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Nets see “second half” as opportunity for progress

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NBA: Indiana Pacers at Brooklyn Nets Andy Marlin-USA TODAY Sports

Sure. Wins. A lot wins would be great. But ultimately, the Brooklyn Nets have a number of things to tackle in this “second half” (really final third) of their 2017-18 NBA season, which is an improvement from last season, but well short of where they think they should be

And please, don’t tell them that as their record stands at 19-40. The Nets theoretically limped into All-Star Weekend, going through their season worst stretch of losing seven straight contests, 11-of-12 and 14-of-17 prior to the break.

What was once a realistic if always a farfetched fantasy of a 2018 playoff berth can now finally fade off into non-sensible oblivion as the Nets try to once again better themselves in the present, for the future. As Sean Marks has said, the goal for the rest of the season is “progress.”

“I don’t think anyone in this organization, top to bottom, is satisfied – it’s just how it is,” said Kenny Atkinson in a soliloquy Wednesday, looking forward. “I think defensively we’ve slipped. That’s where it’s starts, that’s where it’s got to start for us. I’d say our rebounding has to be addressed; we have to do a better job rebounding the ball.

“Offensively, the end of games we’re facing a lot of teams that are switching at the end of games and I don’t love the shots we’re taking honestly. We have to do a better job when we’re moving the ball when teams start switching. We just settle into too much individual play at the end of games.

“Getting back to moving the ball. We move it during the game – it’s moving, it’s moving – and at the game we do play a lot of pick-and-roll. They switch it and now what are we going to do? It can’t always be one guy backing it out and trying to beat their guy one-on-one. You have to do that sometimes, but not every time. We’re trying to find more solutions there.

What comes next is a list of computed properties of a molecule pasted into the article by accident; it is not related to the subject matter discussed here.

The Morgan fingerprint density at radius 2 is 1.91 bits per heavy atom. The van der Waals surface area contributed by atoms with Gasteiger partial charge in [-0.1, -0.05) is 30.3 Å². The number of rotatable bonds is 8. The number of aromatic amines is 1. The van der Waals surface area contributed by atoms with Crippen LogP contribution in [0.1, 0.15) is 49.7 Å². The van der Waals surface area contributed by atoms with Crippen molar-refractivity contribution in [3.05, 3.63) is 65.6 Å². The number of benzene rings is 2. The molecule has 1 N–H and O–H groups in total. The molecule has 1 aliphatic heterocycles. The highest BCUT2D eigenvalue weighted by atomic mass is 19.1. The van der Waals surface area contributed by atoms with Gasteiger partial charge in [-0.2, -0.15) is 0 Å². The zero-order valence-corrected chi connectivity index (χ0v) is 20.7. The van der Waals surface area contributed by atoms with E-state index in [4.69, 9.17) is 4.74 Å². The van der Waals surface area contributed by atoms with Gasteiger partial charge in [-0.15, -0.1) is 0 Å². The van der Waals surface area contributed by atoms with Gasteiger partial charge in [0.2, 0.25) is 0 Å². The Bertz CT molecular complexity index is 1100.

“I think, you know, we added a few things that I think will help. And then, last thing, is that as we get healthier, we’ll improve. As we get our full squad back and our full rotation, that’ll really help us improve and we’re getting there with that. So that’s good news.”

For Spencer Dinwiddie, it’s a little simpler than that. He subscribes to the theory of, sometimes-you-need-to-step-away-from-something-in-order-to-come-back-better-than-ever.

Well, he did, but he kinda didn’t … but he did, you know?

“I think anytime you can kind of get that mental clearance, clear your mind and just remove yourself for a second, come back and be able to re-focus, you can come back with a heightened intensity and a renewed sense of purpose. It has been very good for us,” he said of the All-Star Break, where he won the Skills Challenge on Saturday.

D’Angelo Russell has had an uneasy 2017-18 season, which has been marred by a severe knee injury, a long rehab and limited minutes.

In the “second half” he’s looking forward to improving his play and carrying it onto next season, which will be his fourth, in hopes that he’s healthy.

“I think everyone is coming on around the same time. I think the time is great for us to make something happen,” said Russell on Wednesday. “Chemistry takes time, but I think if you look at it, it’ll be the first time that everyone is healthy in a long time -- having that many bodies to put on the floor, with a solid rotation. It’s something that’s going to take time for coach to figure out, but the five that he does throw out there, it’s something we got to come together as a collective unit to make things happen right away.

Last 20 games, it’s not an opportunity for us to sit back and relax or sit back and let it just go by. We got to take the right steps forward.”

As they used to say at GE, ‘progress is our most important product.’